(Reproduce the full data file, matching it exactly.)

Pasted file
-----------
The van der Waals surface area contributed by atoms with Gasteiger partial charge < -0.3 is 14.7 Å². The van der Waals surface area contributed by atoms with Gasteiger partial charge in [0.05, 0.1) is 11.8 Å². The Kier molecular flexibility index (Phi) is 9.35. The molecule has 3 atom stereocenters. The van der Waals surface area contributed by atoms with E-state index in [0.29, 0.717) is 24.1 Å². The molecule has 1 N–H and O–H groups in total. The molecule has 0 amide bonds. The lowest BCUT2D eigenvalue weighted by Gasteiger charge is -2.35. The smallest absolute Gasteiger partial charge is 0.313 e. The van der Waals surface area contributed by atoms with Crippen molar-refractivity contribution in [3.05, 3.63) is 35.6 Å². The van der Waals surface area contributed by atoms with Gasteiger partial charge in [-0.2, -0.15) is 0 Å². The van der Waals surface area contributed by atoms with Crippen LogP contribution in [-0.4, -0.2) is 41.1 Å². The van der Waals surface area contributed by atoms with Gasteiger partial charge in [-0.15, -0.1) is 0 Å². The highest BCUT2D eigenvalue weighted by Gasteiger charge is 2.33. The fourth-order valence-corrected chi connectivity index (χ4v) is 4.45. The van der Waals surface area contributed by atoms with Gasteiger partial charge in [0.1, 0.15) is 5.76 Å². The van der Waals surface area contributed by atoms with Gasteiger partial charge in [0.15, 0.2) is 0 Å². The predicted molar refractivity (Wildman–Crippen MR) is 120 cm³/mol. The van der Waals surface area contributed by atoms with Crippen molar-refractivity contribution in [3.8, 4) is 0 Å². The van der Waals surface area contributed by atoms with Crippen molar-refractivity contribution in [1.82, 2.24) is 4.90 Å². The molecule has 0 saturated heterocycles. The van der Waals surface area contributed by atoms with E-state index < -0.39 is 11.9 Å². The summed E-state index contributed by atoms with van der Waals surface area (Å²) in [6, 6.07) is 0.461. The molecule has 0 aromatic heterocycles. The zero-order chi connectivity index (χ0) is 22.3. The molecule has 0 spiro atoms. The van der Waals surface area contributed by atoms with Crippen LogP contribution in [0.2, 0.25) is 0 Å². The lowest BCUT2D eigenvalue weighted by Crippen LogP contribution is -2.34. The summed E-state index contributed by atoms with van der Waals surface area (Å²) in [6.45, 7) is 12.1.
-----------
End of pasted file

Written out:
The van der Waals surface area contributed by atoms with Gasteiger partial charge < -0.3 is 14.7 Å². The van der Waals surface area contributed by atoms with Gasteiger partial charge in [0.05, 0.1) is 11.8 Å². The Kier molecular flexibility index (Phi) is 9.35. The molecule has 3 atom stereocenters. The van der Waals surface area contributed by atoms with E-state index in [0.29, 0.717) is 24.1 Å². The molecule has 1 N–H and O–H groups in total. The molecule has 0 amide bonds. The lowest BCUT2D eigenvalue weighted by Gasteiger charge is -2.35. The smallest absolute Gasteiger partial charge is 0.313 e. The van der Waals surface area contributed by atoms with Crippen molar-refractivity contribution in [3.05, 3.63) is 35.6 Å². The van der Waals surface area contributed by atoms with Gasteiger partial charge in [-0.2, -0.15) is 0 Å². The van der Waals surface area contributed by atoms with Crippen LogP contribution in [-0.4, -0.2) is 41.1 Å². The van der Waals surface area contributed by atoms with Gasteiger partial charge in [-0.15, -0.1) is 0 Å². The highest BCUT2D eigenvalue weighted by Gasteiger charge is 2.33. The fourth-order valence-corrected chi connectivity index (χ4v) is 4.45. The van der Waals surface area contributed by atoms with Gasteiger partial charge in [0.1, 0.15) is 5.76 Å². The van der Waals surface area contributed by atoms with Gasteiger partial charge in [0.15, 0.2) is 0 Å². The predicted molar refractivity (Wildman–Crippen MR) is 120 cm³/mol. The van der Waals surface area contributed by atoms with Crippen molar-refractivity contribution in [3.8, 4) is 0 Å². The van der Waals surface area contributed by atoms with Crippen molar-refractivity contribution in [1.82, 2.24) is 4.90 Å². The molecule has 0 saturated heterocycles. The van der Waals surface area contributed by atoms with E-state index < -0.39 is 11.9 Å². The summed E-state index contributed by atoms with van der Waals surface area (Å²) in [6, 6.07) is 0.461. The molecule has 0 aromatic heterocycles. The zero-order chi connectivity index (χ0) is 22.3. The molecule has 0 spiro atoms. The van der Waals surface area contributed by atoms with Crippen LogP contribution in [0.2, 0.25) is 0 Å². The lowest BCUT2D eigenvalue weighted by Crippen LogP contribution is -2.34. The summed E-state index contributed by atoms with van der Waals surface area (Å²) in [6.45, 7) is 12.1.